ORR prosecutes West Coast Railway Company

Criminal proceedings have been launched today (December 9) against charter operator West Coast Railway Company and one of its drivers, with charges relating to breaches of Health and Safety law.

The Office of Rail and Road (ORR) has also begun the process to revoke the operator’s safety certificate, which WCR requires to operate trains on the network.

The ORR is prosecuting WCR following an investigation into an “extremely serious” incident on March 7 2015, in which steam locomotive 34067 Tangmere passed a signal at danger near Wootton Bassett junction (Wiltshire). The train stopped 550 metres after the signal, across the junction on the Great Western Main Line, directly in the path of high-speed trains.

West Coast Railway Company is facing charges under section 3(1) and 2(1) of the Health and Safety at Work Act 1974, for its alleged failure to implement managerial controls, procedures, training and monitoring to prevent staff turning off the Train Protection and Warning System (TPWS) equipment.

Separately, the driver of the train is facing charges under section 7(a) and 8 of the Health and Safety at Work Act 1974, relating to his alleged intentional misuse of the TPWS equipment. In an official release, the ORR says its investigation found that the driver directed a colleague to turn off the essential safety equipment, which is designed to apply an emergency brake if the driver makes an error.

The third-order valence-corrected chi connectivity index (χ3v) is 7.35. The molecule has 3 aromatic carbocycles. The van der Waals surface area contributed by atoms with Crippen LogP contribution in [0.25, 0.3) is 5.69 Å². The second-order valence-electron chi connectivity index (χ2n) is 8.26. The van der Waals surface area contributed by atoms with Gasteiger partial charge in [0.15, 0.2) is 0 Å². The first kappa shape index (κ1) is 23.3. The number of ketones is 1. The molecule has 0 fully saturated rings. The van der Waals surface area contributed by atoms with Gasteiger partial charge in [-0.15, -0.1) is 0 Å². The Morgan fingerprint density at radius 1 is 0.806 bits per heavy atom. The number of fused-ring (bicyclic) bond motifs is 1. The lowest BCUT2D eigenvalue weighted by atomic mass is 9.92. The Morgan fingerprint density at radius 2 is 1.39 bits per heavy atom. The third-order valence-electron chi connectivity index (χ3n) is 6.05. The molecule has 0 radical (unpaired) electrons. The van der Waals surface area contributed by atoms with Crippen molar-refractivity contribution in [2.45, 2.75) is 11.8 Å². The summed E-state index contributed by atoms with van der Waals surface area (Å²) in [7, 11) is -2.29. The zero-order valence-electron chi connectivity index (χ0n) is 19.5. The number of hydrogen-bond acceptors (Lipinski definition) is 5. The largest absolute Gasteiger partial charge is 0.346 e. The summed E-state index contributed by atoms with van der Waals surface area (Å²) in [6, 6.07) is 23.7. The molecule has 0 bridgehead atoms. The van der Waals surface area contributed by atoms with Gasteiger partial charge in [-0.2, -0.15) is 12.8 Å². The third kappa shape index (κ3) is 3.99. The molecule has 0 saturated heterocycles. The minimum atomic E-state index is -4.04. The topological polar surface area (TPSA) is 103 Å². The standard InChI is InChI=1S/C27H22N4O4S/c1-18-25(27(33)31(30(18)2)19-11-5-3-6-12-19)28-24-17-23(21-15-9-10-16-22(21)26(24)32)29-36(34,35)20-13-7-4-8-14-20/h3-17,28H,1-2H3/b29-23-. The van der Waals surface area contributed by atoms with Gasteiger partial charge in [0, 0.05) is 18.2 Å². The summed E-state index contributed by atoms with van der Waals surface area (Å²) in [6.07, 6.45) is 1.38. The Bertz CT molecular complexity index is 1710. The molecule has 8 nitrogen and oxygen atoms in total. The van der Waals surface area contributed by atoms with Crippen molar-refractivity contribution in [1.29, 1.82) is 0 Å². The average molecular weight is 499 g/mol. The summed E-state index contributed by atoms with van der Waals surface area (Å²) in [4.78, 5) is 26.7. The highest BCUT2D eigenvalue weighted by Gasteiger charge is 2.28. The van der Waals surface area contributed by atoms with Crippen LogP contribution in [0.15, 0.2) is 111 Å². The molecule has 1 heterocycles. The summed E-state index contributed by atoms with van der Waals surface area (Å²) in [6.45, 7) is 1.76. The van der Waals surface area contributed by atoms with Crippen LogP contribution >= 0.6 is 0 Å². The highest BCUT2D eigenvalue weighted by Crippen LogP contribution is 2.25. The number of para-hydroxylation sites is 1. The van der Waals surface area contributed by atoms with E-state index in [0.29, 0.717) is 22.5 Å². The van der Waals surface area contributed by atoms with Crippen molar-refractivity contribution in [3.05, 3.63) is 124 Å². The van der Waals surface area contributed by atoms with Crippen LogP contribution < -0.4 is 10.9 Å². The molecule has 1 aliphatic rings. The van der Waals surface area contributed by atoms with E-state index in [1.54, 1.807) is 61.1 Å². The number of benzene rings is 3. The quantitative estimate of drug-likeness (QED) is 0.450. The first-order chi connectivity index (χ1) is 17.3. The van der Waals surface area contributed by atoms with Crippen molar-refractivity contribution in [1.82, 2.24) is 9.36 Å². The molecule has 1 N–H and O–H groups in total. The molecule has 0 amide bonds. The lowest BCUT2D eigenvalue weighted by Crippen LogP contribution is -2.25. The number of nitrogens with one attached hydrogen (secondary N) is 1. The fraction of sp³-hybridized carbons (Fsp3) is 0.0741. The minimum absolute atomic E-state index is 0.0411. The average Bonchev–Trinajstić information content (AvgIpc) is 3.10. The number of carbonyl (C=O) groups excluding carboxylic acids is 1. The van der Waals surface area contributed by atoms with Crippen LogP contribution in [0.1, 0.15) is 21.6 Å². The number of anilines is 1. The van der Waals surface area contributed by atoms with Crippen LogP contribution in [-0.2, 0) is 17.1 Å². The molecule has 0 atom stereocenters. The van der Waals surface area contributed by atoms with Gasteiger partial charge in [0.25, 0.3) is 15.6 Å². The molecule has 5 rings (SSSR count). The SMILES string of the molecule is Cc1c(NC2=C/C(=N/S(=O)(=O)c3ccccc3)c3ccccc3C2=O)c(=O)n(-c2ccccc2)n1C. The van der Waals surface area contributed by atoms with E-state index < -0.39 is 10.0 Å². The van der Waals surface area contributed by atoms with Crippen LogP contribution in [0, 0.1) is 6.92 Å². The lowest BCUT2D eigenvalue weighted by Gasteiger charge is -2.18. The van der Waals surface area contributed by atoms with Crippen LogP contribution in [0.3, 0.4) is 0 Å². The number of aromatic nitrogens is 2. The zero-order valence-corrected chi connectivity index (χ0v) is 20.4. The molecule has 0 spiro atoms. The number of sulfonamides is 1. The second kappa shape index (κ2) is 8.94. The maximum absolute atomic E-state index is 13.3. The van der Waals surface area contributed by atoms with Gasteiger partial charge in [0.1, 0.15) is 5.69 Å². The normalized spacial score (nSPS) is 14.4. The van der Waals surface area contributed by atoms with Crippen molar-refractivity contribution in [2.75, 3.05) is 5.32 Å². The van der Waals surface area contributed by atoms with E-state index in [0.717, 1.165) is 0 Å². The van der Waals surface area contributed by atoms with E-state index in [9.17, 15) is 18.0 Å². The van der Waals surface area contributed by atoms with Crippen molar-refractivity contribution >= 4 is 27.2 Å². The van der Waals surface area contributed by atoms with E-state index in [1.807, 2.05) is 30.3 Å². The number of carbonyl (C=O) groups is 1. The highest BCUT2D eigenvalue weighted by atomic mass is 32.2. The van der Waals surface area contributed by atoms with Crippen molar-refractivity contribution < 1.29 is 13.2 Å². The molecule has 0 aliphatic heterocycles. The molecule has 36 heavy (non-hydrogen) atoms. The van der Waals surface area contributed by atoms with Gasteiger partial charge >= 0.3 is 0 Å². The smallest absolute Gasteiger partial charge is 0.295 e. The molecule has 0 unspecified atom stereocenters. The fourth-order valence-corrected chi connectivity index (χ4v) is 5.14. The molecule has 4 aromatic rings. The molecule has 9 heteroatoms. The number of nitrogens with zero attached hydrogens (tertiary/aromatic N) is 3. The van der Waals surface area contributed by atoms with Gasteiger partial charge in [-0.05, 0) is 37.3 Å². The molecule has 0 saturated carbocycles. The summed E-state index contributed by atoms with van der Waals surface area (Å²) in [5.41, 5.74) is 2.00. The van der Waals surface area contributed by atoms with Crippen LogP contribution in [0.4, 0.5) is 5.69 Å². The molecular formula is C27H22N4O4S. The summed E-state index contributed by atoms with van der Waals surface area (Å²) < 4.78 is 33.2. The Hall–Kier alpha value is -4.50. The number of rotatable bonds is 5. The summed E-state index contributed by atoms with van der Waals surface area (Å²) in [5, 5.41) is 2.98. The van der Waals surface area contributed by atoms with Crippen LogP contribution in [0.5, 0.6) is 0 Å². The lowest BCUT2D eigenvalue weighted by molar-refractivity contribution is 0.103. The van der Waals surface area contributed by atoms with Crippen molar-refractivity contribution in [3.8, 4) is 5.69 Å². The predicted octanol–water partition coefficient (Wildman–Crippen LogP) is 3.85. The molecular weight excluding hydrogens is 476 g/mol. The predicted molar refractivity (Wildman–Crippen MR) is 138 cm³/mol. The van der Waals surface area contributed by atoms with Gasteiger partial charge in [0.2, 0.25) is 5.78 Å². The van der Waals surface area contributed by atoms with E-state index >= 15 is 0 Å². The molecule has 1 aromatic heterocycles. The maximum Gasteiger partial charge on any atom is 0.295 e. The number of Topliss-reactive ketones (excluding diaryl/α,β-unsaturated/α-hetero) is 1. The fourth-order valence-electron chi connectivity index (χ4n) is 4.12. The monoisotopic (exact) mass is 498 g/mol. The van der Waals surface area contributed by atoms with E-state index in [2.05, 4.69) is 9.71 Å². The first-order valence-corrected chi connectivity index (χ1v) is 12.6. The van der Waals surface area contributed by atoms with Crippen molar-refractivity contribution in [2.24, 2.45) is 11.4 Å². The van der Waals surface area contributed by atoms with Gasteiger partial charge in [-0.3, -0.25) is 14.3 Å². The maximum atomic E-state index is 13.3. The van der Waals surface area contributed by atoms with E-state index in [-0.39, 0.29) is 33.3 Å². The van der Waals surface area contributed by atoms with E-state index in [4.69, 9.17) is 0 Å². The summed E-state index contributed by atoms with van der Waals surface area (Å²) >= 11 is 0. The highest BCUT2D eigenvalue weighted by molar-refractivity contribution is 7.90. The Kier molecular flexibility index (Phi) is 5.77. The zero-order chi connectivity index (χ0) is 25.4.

The first hearing is expected to take place at Swindon Magistrates’ Court on January 11 2016.

“There have been a number of incidents over the past year involving West Coast Railway Company trains,” said Ian Prosser, HM Chief Inspector of Railways.

“The incident at Wootton Bassett junction, where a WCR train passed a signal at danger, was caused by alleged misuse of a key safety system. This could have easily led to a catastrophic train collision.

“ORR inspectors are working with the rail industry, in particular the heritage sector, to ensure that lessons are learned, and public safety is not put at risk.”

Following the incident on March 7, ORR started the process to revoke WCR’s safety certificate, which then led to an improvement notice being issued on the company. Network Rail separately temporarily restricted the operator’s track access to the main line network.

On November 24, ORR prohibited WCR from operating steam locomotives on the network, but has since given restricted permissions for certain locomotives to run that have effective controls in place for key safety systems.

The prohibition was issued following news that a WCR steam footplate crew had disabled locomotive 45231’s TPWS on October 2 at a signal on the Up & Down Hexthorpe Goods Chord, which connects to the East Coast Main Line just south of Doncaster.

WCR Managing Director Pat Marshall released this statement: "West Coast Railways has been advised that the Office of Rail and Road has decided to commence proceedings under the Health and Safety at Work Act 1974 following the Signal Passed at Danger at Wootton Bassett in March.

"WCR has co-operated fully with the ORR’s investigation as safety remains our paramount priority. Since the incident we have worked hard to ensure that we have learned lessons to enhance our safety performance.

"At this time we have not received any papers from the ORR in relation to the prosecution and therefore we are unable to comment on the proceedings."

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